It’s 2015, and nearly 5% of Fortune 500 companies are still run by all-male boards of directors.

That’s the finding of a recent Fortune analysis in collaboration with S&P Capital IQ on the gender composition of Fortune 500 boards. The list is based on the latest available data in the S&P Capital database as of early January.

But here’s the encouraging news: The number of Fortune 500 companies with no female directors is down by 54% from 2013, when researchers at Catalyst had found that 50 Fortune 500 companies had all-male boards. A variety of reasons are behind the decline. Some companies on Catalyst’s 2013 list have dropped out of the Fortune 500. A few have since been acquired by companies with women on their boards. Still, others may have named a woman in response to the ever-increasing pressure to make corporate boards more diverse.

Despite this progress, several female business leaders told Fortune that it’s unacceptable for even one Fortune 500 company to be run by an all-male board.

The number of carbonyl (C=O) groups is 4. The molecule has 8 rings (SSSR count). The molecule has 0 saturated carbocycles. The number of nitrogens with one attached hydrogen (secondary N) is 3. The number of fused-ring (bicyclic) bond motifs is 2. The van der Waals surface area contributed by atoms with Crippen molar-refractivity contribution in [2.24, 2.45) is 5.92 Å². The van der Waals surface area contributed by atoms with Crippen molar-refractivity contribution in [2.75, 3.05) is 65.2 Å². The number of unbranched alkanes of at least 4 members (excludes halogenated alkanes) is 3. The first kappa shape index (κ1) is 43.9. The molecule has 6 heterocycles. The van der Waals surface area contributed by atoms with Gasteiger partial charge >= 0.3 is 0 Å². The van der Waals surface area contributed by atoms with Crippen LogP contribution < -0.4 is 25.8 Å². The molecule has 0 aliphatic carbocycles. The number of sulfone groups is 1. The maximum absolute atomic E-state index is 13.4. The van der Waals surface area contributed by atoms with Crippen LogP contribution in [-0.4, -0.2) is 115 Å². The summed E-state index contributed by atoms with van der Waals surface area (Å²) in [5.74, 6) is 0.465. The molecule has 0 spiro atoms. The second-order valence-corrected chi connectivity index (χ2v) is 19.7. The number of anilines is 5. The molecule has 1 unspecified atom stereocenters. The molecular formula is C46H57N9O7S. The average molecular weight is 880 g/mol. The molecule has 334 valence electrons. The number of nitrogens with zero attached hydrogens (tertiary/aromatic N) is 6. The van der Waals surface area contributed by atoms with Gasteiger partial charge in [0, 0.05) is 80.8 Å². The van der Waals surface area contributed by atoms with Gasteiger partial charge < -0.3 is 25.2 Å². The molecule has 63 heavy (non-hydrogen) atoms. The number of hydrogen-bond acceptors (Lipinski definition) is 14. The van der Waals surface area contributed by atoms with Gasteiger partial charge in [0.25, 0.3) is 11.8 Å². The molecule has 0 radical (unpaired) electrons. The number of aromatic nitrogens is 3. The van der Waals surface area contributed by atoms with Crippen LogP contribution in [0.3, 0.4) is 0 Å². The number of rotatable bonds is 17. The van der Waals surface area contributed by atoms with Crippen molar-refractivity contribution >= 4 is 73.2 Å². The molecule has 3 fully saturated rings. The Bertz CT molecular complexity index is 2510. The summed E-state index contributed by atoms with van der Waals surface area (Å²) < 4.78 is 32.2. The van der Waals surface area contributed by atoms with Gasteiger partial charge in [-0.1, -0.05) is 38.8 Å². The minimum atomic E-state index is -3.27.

“It is not okay for a company to have a board that does not represent the views of their customers, and women are influential decision-makers, if not the key decision-makers, in many buying decisions,” said Maureen O’Connell, the CFO at Scholastic Corp. “Also, women often have a different style for interacting with other board members. For example, women tend to bring skills such as the ability to build consensus and to be inclusive in decision-making, which can lead to be better problem solving.”

It’s important to note that 28% of Fortune 500 firms list just one female director. Still, studies have shown that it takes at least three women to enhance performance and governance and achieve effective critical mass.

Fortune reached out to every company that listed no female directors. A few companies responded with news that they recently named a woman to its board and thus were removed from our list. Of the remaining 23 companies, only two provided us with a comment on our findings.

Here are the 23 Fortune 500 companies with no female directors:

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